Assessing periodization in histories of literary translation

Isis Herrero López


When investigating the history of translation of Jane Austen in Spain, I always feel the need to establish historical periods to handle materials, data and trends. From time to time, I also feel the need to redefine those periods, even to use different time frames altogether. However, it is only irregularly that I find academic debates about such an important part of research on translation history. In the present article, I examine the way in which we, Translation Studies scholars, reflect on periods and periodization systems. I build my analysis around three interlinked questions: the type of periods we use, how we use those periodization systems, and why we use those periods and not others. I examine theoretical reflections on translation history, and include practical case studies from four national histories of translation and/or literary translation (China, Finland, Turkey, and Spain). At the end, I emphasize that we, as a discipline and as individual researchers, must debate critically about our periods and periodization systems in order to advance in the study of history of translation with awareness and analytical perspective.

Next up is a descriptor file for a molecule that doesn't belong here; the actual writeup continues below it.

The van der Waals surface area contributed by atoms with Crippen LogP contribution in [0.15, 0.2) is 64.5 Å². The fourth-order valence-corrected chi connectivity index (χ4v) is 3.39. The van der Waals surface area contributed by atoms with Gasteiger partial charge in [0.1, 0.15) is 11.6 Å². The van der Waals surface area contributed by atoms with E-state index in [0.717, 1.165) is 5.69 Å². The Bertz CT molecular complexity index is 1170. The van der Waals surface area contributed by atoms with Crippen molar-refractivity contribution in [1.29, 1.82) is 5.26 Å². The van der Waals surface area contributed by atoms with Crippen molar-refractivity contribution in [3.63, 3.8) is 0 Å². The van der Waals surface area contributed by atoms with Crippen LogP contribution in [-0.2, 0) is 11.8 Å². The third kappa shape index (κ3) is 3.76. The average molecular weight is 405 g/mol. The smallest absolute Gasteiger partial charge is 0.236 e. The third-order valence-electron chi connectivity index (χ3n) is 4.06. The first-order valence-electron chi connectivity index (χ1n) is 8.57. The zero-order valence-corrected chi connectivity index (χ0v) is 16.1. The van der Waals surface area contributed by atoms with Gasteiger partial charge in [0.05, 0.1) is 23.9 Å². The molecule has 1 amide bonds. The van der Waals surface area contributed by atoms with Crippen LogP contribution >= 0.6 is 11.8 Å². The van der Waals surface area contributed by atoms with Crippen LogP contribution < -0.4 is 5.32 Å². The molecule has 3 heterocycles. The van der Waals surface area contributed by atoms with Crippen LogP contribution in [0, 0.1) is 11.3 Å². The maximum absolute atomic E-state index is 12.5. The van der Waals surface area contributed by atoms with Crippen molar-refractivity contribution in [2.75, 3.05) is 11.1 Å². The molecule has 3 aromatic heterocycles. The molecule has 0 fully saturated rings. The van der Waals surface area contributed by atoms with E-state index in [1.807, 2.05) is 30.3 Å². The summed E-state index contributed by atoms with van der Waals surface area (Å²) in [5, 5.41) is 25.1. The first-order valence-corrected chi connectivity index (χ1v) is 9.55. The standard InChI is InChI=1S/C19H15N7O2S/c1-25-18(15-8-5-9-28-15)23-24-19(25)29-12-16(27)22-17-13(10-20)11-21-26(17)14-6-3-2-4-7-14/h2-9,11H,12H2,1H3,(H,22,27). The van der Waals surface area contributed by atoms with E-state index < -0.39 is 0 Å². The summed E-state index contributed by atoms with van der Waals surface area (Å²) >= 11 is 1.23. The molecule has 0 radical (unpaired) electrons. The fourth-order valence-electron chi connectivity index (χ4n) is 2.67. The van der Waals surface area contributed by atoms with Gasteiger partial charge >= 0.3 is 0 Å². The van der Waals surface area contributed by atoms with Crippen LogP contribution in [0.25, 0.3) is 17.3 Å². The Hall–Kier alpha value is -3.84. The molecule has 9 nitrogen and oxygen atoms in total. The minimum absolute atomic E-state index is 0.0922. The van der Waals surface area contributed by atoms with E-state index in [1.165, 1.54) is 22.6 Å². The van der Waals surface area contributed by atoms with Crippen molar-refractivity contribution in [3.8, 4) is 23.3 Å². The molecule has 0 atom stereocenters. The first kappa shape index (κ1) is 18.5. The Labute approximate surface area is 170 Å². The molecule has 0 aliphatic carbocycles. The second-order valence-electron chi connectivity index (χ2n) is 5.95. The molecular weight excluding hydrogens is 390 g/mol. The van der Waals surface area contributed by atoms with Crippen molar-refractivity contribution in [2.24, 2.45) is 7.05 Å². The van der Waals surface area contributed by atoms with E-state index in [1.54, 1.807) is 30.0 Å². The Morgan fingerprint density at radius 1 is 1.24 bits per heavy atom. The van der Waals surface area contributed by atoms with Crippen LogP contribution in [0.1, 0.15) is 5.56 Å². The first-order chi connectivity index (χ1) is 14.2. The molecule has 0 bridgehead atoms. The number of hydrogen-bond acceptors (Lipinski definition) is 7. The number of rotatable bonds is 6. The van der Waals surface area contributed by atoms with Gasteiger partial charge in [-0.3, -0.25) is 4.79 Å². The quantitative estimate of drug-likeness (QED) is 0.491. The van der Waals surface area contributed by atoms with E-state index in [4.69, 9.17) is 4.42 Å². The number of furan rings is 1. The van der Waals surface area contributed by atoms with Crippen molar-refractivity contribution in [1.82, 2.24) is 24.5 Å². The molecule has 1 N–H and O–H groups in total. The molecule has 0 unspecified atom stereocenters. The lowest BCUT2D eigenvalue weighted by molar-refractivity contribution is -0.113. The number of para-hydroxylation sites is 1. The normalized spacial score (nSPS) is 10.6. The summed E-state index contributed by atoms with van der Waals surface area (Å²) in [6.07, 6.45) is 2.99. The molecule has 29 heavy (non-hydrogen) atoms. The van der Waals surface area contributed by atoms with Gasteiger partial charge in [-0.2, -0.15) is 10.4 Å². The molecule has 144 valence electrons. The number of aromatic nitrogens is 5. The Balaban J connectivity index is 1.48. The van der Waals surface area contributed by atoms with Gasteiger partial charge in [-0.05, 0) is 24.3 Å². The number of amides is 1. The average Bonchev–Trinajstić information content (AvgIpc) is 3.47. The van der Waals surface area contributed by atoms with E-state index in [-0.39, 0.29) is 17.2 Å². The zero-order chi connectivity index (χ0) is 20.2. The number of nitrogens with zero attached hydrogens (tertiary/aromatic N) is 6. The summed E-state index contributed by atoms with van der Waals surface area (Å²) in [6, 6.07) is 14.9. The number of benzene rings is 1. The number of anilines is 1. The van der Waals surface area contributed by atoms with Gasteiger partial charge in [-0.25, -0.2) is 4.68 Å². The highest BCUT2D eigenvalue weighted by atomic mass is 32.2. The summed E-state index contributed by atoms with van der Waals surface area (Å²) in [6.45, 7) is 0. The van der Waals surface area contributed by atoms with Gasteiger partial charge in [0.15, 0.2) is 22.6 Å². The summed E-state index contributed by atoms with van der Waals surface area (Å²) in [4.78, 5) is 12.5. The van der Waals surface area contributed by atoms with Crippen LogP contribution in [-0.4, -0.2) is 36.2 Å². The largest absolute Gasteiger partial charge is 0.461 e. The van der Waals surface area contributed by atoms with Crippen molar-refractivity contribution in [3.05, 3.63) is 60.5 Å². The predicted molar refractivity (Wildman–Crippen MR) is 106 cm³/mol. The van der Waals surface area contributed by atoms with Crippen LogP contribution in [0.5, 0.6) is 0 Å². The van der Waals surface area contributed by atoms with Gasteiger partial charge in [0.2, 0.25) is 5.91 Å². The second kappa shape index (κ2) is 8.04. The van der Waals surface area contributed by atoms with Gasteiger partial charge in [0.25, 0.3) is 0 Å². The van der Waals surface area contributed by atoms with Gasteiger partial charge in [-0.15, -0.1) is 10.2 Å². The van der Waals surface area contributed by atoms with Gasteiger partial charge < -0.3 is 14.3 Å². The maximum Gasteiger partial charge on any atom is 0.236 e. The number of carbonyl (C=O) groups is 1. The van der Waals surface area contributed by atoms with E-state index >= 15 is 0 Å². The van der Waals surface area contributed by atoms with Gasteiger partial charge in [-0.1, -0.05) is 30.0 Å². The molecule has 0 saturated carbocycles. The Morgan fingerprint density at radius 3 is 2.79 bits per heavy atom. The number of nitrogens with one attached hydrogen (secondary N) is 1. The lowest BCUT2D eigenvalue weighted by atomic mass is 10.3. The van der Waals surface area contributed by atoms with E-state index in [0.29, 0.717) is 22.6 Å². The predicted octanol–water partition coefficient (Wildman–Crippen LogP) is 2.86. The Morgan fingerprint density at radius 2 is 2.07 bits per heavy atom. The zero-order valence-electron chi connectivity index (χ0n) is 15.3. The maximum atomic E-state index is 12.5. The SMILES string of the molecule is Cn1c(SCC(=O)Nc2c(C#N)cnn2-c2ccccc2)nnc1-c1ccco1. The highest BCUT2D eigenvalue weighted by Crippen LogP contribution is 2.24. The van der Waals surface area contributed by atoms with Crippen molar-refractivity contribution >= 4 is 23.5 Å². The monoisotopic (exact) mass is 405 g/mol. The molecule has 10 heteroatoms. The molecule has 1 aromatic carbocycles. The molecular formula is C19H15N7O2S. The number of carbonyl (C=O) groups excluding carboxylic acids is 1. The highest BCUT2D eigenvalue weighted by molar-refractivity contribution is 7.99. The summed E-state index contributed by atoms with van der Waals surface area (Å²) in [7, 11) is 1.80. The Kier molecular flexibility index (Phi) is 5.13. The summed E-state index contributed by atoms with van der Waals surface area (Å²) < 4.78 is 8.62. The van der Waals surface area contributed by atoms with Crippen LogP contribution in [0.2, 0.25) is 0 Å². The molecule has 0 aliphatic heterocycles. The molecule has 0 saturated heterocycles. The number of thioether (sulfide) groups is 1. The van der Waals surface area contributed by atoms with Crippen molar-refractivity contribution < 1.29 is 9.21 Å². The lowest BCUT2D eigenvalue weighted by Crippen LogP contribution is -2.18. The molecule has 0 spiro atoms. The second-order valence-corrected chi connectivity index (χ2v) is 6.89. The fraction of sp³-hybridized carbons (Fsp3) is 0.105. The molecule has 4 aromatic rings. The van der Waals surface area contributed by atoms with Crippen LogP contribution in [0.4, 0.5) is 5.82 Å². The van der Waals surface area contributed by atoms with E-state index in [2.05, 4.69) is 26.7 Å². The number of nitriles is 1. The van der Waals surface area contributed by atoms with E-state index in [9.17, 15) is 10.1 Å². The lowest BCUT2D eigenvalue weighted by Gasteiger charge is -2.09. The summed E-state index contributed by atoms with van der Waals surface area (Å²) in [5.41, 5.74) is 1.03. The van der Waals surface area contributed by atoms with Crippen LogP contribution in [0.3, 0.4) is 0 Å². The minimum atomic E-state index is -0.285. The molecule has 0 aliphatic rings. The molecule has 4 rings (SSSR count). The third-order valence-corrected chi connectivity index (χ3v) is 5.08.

history of translation, literary translation, periodization, historical periods, translation historiography

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